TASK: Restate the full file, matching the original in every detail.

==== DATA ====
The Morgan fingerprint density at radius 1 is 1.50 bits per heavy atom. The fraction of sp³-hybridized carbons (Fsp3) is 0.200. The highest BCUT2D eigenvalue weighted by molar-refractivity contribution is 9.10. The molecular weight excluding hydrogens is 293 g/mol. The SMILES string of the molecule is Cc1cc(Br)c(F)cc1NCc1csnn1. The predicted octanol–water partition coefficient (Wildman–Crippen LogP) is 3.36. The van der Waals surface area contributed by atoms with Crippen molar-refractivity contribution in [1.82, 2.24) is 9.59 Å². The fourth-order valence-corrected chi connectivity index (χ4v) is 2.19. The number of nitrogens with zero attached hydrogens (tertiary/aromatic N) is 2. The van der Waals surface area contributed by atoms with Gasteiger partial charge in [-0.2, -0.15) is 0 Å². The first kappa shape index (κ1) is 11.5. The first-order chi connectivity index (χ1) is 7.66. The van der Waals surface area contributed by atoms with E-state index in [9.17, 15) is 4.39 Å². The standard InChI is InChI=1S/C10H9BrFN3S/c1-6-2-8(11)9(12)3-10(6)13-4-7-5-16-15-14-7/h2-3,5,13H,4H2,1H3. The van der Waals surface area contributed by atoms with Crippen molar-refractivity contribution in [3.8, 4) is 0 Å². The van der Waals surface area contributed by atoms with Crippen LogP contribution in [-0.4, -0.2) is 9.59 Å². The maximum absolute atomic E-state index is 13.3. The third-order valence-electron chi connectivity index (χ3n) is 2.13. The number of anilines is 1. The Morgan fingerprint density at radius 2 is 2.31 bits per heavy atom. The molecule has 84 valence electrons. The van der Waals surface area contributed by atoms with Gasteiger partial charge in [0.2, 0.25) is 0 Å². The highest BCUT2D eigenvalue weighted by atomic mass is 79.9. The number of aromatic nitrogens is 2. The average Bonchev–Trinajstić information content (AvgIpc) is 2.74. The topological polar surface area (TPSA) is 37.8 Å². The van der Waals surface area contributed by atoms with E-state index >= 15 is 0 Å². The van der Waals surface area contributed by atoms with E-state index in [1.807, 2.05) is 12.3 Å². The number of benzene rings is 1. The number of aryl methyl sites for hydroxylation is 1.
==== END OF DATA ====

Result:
The Morgan fingerprint density at radius 1 is 1.50 bits per heavy atom. The fraction of sp³-hybridized carbons (Fsp3) is 0.200. The highest BCUT2D eigenvalue weighted by molar-refractivity contribution is 9.10. The molecular weight excluding hydrogens is 293 g/mol. The SMILES string of the molecule is Cc1cc(Br)c(F)cc1NCc1csnn1. The predicted octanol–water partition coefficient (Wildman–Crippen LogP) is 3.36. The van der Waals surface area contributed by atoms with Crippen molar-refractivity contribution in [1.82, 2.24) is 9.59 Å². The fourth-order valence-corrected chi connectivity index (χ4v) is 2.19. The number of nitrogens with zero attached hydrogens (tertiary/aromatic N) is 2. The van der Waals surface area contributed by atoms with Gasteiger partial charge in [-0.2, -0.15) is 0 Å². The first kappa shape index (κ1) is 11.5. The first-order chi connectivity index (χ1) is 7.66. The van der Waals surface area contributed by atoms with E-state index in [9.17, 15) is 4.39 Å². The standard InChI is InChI=1S/C10H9BrFN3S/c1-6-2-8(11)9(12)3-10(6)13-4-7-5-16-15-14-7/h2-3,5,13H,4H2,1H3. The van der Waals surface area contributed by atoms with Crippen molar-refractivity contribution in [3.8, 4) is 0 Å². The van der Waals surface area contributed by atoms with Crippen LogP contribution in [-0.4, -0.2) is 9.59 Å². The maximum absolute atomic E-state index is 13.3. The third-order valence-electron chi connectivity index (χ3n) is 2.13. The number of anilines is 1. The Morgan fingerprint density at radius 2 is 2.31 bits per heavy atom. The molecule has 84 valence electrons. The van der Waals surface area contributed by atoms with Gasteiger partial charge in [0.2, 0.25) is 0 Å². The highest BCUT2D eigenvalue weighted by atomic mass is 79.9. The number of aromatic nitrogens is 2. The average Bonchev–Trinajstić information content (AvgIpc) is 2.74. The topological polar surface area (TPSA) is 37.8 Å². The van der Waals surface area contributed by atoms with E-state index >= 15 is 0 Å². The van der Waals surface area contributed by atoms with E-state index in [1.807, 2.05) is 12.3 Å². The number of benzene rings is 1. The number of aryl methyl sites for hydroxylation is 1.